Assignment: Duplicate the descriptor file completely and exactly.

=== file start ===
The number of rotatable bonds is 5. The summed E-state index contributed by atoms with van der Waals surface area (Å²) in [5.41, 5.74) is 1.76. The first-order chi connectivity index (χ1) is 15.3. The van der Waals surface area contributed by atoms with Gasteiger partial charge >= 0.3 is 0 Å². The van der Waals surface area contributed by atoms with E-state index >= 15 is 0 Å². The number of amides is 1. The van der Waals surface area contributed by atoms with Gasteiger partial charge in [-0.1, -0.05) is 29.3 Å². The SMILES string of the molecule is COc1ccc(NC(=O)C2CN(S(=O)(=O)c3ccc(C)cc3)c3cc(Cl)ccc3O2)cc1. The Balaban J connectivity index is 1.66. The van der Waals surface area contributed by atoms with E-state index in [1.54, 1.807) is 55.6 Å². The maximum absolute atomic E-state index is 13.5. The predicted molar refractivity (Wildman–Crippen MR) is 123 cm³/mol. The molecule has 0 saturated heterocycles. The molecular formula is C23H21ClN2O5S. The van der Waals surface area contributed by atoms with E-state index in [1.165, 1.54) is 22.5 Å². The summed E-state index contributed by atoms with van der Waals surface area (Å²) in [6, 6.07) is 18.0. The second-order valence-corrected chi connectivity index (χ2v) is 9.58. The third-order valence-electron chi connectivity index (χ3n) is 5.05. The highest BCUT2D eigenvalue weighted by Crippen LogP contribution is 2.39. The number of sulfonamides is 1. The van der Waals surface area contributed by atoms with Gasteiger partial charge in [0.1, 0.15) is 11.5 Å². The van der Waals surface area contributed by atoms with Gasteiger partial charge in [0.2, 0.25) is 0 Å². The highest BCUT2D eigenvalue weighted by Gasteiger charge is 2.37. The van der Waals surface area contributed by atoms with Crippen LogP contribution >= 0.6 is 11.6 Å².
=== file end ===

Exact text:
The number of rotatable bonds is 5. The summed E-state index contributed by atoms with van der Waals surface area (Å²) in [5.41, 5.74) is 1.76. The first-order chi connectivity index (χ1) is 15.3. The van der Waals surface area contributed by atoms with Gasteiger partial charge >= 0.3 is 0 Å². The van der Waals surface area contributed by atoms with E-state index >= 15 is 0 Å². The number of amides is 1. The van der Waals surface area contributed by atoms with Gasteiger partial charge in [-0.1, -0.05) is 29.3 Å². The SMILES string of the molecule is COc1ccc(NC(=O)C2CN(S(=O)(=O)c3ccc(C)cc3)c3cc(Cl)ccc3O2)cc1. The Balaban J connectivity index is 1.66. The van der Waals surface area contributed by atoms with E-state index in [1.54, 1.807) is 55.6 Å². The maximum absolute atomic E-state index is 13.5. The predicted molar refractivity (Wildman–Crippen MR) is 123 cm³/mol. The molecule has 0 saturated heterocycles. The molecular formula is C23H21ClN2O5S. The van der Waals surface area contributed by atoms with E-state index in [1.165, 1.54) is 22.5 Å². The summed E-state index contributed by atoms with van der Waals surface area (Å²) in [6, 6.07) is 18.0. The second-order valence-corrected chi connectivity index (χ2v) is 9.58. The third-order valence-electron chi connectivity index (χ3n) is 5.05. The highest BCUT2D eigenvalue weighted by Crippen LogP contribution is 2.39. The number of sulfonamides is 1. The van der Waals surface area contributed by atoms with Gasteiger partial charge in [0.1, 0.15) is 11.5 Å². The van der Waals surface area contributed by atoms with Gasteiger partial charge in [0.2, 0.25) is 0 Å². The highest BCUT2D eigenvalue weighted by Gasteiger charge is 2.37. The van der Waals surface area contributed by atoms with Crippen LogP contribution >= 0.6 is 11.6 Å².